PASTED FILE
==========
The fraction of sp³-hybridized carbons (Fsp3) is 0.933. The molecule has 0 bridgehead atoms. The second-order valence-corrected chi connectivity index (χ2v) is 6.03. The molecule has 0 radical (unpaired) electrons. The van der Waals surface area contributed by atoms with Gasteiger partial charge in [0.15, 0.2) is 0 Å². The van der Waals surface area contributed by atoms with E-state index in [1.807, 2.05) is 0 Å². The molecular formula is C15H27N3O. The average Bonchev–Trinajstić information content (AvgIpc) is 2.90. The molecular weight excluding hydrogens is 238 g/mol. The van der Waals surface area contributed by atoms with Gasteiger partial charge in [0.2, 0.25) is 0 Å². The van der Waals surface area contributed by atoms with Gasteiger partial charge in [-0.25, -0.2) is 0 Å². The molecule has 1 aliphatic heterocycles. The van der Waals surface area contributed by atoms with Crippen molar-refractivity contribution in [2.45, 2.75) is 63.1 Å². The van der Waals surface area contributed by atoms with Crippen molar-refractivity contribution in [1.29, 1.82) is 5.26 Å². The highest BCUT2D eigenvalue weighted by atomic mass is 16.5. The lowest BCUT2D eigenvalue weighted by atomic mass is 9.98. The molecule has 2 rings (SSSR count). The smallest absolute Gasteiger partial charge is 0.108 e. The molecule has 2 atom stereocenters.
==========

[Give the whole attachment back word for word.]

The fraction of sp³-hybridized carbons (Fsp3) is 0.933. The molecule has 0 bridgehead atoms. The second-order valence-corrected chi connectivity index (χ2v) is 6.03. The molecule has 0 radical (unpaired) electrons. The van der Waals surface area contributed by atoms with Gasteiger partial charge in [0.15, 0.2) is 0 Å². The van der Waals surface area contributed by atoms with E-state index in [1.807, 2.05) is 0 Å². The molecular formula is C15H27N3O. The average Bonchev–Trinajstić information content (AvgIpc) is 2.90. The molecular weight excluding hydrogens is 238 g/mol. The van der Waals surface area contributed by atoms with Gasteiger partial charge in [0.2, 0.25) is 0 Å². The van der Waals surface area contributed by atoms with Gasteiger partial charge in [-0.25, -0.2) is 0 Å². The molecule has 1 aliphatic heterocycles. The van der Waals surface area contributed by atoms with Crippen molar-refractivity contribution in [2.45, 2.75) is 63.1 Å². The van der Waals surface area contributed by atoms with Crippen molar-refractivity contribution in [1.29, 1.82) is 5.26 Å². The highest BCUT2D eigenvalue weighted by atomic mass is 16.5. The lowest BCUT2D eigenvalue weighted by atomic mass is 9.98. The molecule has 2 rings (SSSR count). The smallest absolute Gasteiger partial charge is 0.108 e. The molecule has 2 atom stereocenters.